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-   -   How to adjust lubricator? (http://www.hotrodders.com/forum/how-adjust-lubricator-155788.html)

mikeweb 03-28-2009 08:17 AM

How to adjust lubricator?
 
Hey guys, I purchased an SMC NAL4000 lubricator but it didnt come with any instructions on how to set it up, primarily how many turns one should turn the dial in order to get the correct oil drop rate.

My primary tools are impact and cutoff wheel.. basically just a weekend mechanic.

Could someone provide some insight? It looks like the following image except it has a dial beside the fill plug that one can turn by hand

http://www.coastpneumatics.com/skuimages/al.jpg

I go all this off ebay for $22

http://i.ebayimg.com/23/!BOIlK4Q!mk~...DgLDQ!~~_1.JPG

930dreamer 03-28-2009 08:54 AM

http://www.wincofp.com/catalogs.php?...+Catalogue.pdf

See if this helps any? Shawn

930dreamer 03-28-2009 09:00 AM

pneuforce.com but i don't see a user guide. Shawn

jaguarxk120 03-28-2009 11:58 AM

The mfg. of the lubricator has no idea how you will use it. It depends on the air tool you are using and the requirements of the tool. You could be using air cylinders to very large impact wrenches.

By the way once you use a air hose or line with a lubricator everything becomes coated with a oil film. You can't spray paint with it or inflate tires. Use one length of hose just for air tools and the lubricator.

Nim-Rod 03-28-2009 07:28 PM

Start somewhere in the mid range of the adjustment. The tools you are using should show minor signs of lubricating oil. It shouldn't spray or drip out the exhaust but you should be able to feel an oily residue at the exhaust. Adjust the the drip rate until you get that slightly oily feeling at the exhaust.

As mentioned, that may be different for different tools. All that being said, you have made a wise choice to use a lubricator that will keep your tools consistently oiled. You will be rewarded with long life on your air tools.

As the previous poster mentioned, DO NOT use any air hoses or lines that have had a lubricator on them for spray painting. Oil (and silicone of any kind) will give you so many fits during spray painting that it will drive you crazy! Bypass the lubricator and only use a clean air line for spray painting, however, keep the drier/filter because water is equally bad for spray painting.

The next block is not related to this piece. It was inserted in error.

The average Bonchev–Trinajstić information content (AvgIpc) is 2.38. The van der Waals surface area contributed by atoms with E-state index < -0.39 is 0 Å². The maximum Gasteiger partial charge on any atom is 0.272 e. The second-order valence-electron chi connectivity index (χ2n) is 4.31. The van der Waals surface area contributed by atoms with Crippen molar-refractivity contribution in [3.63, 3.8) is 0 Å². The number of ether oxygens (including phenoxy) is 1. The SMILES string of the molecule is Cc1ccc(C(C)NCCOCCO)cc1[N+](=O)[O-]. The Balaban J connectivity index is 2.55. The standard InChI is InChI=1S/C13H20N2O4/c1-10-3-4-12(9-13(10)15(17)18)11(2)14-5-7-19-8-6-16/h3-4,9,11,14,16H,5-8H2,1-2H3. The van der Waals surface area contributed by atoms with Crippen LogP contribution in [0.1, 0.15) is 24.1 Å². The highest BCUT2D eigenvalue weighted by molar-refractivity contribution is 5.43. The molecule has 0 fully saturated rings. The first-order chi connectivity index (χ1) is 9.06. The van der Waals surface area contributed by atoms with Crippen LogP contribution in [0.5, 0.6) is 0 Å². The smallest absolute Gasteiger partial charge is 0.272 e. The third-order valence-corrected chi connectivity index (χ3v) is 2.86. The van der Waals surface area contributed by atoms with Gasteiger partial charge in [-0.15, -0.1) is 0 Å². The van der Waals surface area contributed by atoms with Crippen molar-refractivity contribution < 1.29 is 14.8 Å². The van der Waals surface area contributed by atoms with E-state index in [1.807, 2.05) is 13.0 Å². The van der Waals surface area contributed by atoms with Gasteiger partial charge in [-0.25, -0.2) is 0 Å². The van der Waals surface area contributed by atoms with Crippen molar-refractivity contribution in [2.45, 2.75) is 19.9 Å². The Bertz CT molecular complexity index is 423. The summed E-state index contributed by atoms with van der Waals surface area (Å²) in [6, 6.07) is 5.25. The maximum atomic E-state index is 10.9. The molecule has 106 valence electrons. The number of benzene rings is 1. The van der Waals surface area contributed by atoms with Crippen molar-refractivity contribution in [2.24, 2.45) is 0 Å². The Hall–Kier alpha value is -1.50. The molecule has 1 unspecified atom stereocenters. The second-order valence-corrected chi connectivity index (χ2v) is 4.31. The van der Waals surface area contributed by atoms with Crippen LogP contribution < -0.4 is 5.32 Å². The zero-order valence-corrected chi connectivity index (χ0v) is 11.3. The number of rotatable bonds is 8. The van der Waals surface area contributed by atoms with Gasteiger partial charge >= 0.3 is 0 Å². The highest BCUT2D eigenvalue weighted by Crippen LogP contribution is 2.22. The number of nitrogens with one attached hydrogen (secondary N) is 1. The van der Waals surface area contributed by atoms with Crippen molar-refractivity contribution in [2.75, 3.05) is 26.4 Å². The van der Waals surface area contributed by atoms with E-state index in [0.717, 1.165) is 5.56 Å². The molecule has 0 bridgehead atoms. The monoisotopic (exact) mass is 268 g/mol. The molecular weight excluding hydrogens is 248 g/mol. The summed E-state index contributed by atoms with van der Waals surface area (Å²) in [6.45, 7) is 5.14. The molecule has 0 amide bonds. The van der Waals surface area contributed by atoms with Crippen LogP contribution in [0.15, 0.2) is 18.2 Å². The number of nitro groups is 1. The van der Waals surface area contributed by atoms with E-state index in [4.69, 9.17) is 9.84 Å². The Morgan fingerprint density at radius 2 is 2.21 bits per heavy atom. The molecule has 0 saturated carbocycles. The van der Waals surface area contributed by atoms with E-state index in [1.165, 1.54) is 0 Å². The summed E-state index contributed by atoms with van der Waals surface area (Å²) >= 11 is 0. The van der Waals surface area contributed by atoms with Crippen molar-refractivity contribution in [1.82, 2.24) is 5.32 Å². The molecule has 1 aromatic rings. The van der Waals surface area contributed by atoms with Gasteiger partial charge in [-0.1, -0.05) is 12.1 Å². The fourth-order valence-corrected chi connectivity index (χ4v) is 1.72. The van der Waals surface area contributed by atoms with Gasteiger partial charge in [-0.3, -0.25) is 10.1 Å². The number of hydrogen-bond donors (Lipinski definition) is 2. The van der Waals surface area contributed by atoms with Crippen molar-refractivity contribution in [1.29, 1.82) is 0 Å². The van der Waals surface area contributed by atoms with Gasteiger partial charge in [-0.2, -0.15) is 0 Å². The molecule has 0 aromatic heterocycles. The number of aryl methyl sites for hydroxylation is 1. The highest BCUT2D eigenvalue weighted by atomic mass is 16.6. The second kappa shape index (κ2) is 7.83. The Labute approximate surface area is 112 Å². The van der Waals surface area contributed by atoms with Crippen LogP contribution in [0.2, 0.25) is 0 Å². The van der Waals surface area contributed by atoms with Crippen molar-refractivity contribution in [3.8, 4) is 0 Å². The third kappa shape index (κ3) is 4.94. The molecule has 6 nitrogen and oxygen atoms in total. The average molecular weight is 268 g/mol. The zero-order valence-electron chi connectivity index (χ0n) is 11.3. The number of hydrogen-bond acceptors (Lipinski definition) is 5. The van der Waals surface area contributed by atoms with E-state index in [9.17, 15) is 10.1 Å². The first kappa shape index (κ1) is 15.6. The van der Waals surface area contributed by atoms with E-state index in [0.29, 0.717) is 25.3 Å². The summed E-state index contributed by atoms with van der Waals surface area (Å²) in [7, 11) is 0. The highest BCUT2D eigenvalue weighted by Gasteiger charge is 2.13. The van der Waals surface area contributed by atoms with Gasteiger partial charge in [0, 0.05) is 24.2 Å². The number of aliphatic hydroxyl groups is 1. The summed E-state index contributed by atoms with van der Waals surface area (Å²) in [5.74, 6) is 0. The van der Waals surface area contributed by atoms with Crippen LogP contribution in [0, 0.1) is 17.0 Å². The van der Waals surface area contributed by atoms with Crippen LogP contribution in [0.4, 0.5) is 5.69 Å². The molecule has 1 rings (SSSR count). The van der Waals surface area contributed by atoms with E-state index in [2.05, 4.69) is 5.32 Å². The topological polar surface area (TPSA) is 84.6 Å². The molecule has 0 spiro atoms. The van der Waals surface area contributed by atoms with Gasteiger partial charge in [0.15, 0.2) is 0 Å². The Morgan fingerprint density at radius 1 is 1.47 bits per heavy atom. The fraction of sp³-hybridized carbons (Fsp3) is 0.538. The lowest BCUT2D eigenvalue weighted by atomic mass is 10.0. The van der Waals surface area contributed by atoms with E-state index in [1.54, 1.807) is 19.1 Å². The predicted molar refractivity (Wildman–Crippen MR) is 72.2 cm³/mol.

4 Jaw Chuck 03-28-2009 08:07 PM

Rule of thumb for air tools requiring lubrication is one drop per minute.

Personally I do not like those lubricators as they contaminate your air lines and require periodic maintenance. A couple of drops every time you use the tool works fine 99% of the time, inline lubricators are more for continous use like on an assembly line.

My advice, keep the drier/filter and regulator and don't use the lubricator. Most people end up taking them off anyway.

mikeweb 03-29-2009 06:59 PM

This is how I have it currently set up, I put a quick connect between the filter/regulator and lubricator incase I need oil free air (I have a 2nd hose). I never paint, however you never know what the future may hold.

I guess the best way to set this up is to run the given tool (impact for example) for 1min and count the amount of oil bubbles that appear in the sight glass and adjust from there.

http://i31.photobucket.com/albums/c3...b/IMG_5708.jpg


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